Chinua Achebe is one of Africa‟s prolific and influential writers and no discussion on the historical relevance of Africa‟s fiction can be complete without referring to him. Achebe‟s work emphasizes and focuses on the importance of the individual person, the family structure, and the community. His creative vision transits from one generation to another, exploring the distortions, misrepresentations, standards, changes and phenomena which characterized the society through the use of history and realism. As a critical realist, Achebe selects a language frame that most appropriately conveys his messages. This is demonstrated in his works as they move through a certain level of historical progression from Things Fall Apart (1958), through No Longer at Ease (1960), to Arrow of God (1964), and A Man of the People (1966).

Festus Iyayi, on the other hand, represents one of the most powerful voices in contemporary Nigerian literary scene. His writings are distinctly characterised with directness of words that address societal and national interests. As a socialist realist, Iyayi explores the nature of the Nigerian society in various ramifications, from political to the economic especially in terms of implication for the poor and marginalised members of the society. He explores the Nigerian socio-political structures and how individuals negotiate their existence within these structures. Iyayi demonstrates great measure of radicalism with Marxist fervour in his literary works. The radical propagation of Marxist ideology is a common feature associated with many of Iyayi‟s contemporaries such as, Niyi Osundare, Isidore Okpewho, Femi Osofisan and others. This presents an interest for this study because Marxist register is full of opposites and contradictions, such as the rich and poor, oppressed and oppressor and privileged and less privileged which fully express the sense of the binary. The Marxist approach sees the history of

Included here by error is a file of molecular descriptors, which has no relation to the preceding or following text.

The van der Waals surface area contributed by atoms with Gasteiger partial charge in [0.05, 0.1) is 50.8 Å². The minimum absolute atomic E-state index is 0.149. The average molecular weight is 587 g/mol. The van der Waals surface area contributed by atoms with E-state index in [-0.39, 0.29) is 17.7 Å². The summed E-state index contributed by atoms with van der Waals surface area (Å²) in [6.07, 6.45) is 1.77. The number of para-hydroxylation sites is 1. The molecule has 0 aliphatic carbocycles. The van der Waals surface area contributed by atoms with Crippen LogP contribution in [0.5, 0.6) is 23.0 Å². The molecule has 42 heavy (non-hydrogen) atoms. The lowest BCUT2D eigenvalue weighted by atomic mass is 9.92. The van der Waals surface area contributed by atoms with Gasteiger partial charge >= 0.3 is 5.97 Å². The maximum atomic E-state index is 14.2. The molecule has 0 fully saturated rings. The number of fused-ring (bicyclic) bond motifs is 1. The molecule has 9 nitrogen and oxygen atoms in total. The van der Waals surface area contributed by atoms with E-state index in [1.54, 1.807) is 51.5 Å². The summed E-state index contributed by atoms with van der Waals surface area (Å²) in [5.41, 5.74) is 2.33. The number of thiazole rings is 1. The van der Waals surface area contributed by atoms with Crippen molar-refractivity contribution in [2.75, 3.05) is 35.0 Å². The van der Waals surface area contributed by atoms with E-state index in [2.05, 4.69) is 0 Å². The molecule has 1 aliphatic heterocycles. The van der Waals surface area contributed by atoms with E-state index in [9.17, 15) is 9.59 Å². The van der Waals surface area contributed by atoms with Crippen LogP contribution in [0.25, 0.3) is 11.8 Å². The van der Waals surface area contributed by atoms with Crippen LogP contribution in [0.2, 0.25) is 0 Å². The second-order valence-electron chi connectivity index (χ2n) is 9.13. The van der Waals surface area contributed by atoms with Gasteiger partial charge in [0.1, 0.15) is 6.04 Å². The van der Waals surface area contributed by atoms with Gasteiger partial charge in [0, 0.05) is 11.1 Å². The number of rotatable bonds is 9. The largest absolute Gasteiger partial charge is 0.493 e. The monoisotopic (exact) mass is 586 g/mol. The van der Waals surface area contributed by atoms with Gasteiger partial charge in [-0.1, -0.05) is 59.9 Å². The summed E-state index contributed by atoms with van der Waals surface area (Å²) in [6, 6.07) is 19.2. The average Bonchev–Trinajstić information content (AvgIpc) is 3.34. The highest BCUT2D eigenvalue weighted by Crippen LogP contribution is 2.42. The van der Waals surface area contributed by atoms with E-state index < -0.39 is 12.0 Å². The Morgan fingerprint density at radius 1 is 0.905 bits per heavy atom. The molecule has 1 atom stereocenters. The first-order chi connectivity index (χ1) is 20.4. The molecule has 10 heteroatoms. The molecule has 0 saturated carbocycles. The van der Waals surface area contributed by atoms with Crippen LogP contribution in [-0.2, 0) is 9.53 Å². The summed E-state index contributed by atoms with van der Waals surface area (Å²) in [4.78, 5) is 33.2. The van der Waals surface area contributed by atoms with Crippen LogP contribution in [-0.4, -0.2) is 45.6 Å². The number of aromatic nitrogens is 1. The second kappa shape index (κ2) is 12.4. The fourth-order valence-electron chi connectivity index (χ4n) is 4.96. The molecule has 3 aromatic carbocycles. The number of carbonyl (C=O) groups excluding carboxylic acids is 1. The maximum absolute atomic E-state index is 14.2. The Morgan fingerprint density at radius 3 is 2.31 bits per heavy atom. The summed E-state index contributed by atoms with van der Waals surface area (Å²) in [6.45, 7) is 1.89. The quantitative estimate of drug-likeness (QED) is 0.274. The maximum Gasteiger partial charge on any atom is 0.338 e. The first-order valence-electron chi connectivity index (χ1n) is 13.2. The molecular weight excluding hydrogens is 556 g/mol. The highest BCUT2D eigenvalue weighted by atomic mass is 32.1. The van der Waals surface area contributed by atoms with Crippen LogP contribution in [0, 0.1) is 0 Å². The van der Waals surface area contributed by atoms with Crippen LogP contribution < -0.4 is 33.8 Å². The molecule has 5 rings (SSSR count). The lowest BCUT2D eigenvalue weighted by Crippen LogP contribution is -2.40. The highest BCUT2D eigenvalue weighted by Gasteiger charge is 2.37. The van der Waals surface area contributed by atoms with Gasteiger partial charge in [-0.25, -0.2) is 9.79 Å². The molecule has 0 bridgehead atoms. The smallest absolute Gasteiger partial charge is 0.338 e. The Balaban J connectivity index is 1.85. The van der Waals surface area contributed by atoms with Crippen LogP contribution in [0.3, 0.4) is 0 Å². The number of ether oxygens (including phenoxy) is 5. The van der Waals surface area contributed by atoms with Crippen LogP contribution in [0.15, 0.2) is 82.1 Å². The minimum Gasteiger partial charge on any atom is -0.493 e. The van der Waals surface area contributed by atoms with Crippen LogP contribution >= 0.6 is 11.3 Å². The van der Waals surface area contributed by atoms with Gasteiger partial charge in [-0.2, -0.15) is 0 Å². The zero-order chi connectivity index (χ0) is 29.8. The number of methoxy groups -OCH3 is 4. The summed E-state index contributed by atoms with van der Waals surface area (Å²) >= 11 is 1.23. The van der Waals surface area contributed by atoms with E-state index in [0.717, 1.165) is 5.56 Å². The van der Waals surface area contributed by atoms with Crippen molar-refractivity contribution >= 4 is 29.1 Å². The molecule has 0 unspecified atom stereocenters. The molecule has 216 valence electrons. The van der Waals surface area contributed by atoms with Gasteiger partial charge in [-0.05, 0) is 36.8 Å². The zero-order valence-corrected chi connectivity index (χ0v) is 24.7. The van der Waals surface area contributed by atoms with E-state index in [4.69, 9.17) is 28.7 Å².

human beings in terms of class struggle between bourgeoisie and proletariat, capitalism and socialism. He also simplifies the language that he employs in his works in order to generate spontaneous response from readers. His writings project limitless possibilities of the masses towards changing the society at large.

Iyayi embodies the younger generation of Nigerian writers referred to as committed writers because his novels, to a larger extent, offer a comprehensive insight to the life of the poor working class facing the odds of exploitation and oppression in Nigeria. He explores the socio-political degeneration in Nigeria which is defined by the economic inbalance in place.